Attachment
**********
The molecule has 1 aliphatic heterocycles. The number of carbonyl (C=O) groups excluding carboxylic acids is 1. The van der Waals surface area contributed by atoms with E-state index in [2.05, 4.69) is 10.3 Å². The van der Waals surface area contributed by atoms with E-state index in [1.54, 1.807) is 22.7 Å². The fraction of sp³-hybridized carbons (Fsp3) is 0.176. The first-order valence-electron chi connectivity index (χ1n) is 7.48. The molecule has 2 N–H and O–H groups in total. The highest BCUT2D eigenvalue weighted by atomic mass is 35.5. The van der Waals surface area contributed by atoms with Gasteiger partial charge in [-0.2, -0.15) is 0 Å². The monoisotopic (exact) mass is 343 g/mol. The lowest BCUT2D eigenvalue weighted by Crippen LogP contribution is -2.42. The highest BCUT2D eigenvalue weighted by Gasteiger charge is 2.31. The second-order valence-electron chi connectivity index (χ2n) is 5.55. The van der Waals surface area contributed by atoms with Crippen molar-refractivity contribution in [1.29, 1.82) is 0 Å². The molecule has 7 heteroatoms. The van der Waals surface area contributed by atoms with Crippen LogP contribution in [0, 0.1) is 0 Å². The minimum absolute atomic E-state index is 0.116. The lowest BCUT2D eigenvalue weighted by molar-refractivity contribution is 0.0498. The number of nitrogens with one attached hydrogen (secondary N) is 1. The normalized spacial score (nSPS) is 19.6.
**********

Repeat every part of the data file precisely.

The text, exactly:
The molecule has 1 aliphatic heterocycles. The number of carbonyl (C=O) groups excluding carboxylic acids is 1. The van der Waals surface area contributed by atoms with E-state index in [2.05, 4.69) is 10.3 Å². The van der Waals surface area contributed by atoms with E-state index in [1.54, 1.807) is 22.7 Å². The fraction of sp³-hybridized carbons (Fsp3) is 0.176. The first-order valence-electron chi connectivity index (χ1n) is 7.48. The molecule has 2 N–H and O–H groups in total. The highest BCUT2D eigenvalue weighted by atomic mass is 35.5. The van der Waals surface area contributed by atoms with Gasteiger partial charge in [-0.2, -0.15) is 0 Å². The monoisotopic (exact) mass is 343 g/mol. The lowest BCUT2D eigenvalue weighted by Crippen LogP contribution is -2.42. The highest BCUT2D eigenvalue weighted by Gasteiger charge is 2.31. The second-order valence-electron chi connectivity index (χ2n) is 5.55. The van der Waals surface area contributed by atoms with Crippen molar-refractivity contribution in [1.29, 1.82) is 0 Å². The molecule has 7 heteroatoms. The van der Waals surface area contributed by atoms with Crippen LogP contribution in [0, 0.1) is 0 Å². The minimum absolute atomic E-state index is 0.116. The lowest BCUT2D eigenvalue weighted by molar-refractivity contribution is 0.0498. The number of nitrogens with one attached hydrogen (secondary N) is 1. The normalized spacial score (nSPS) is 19.6.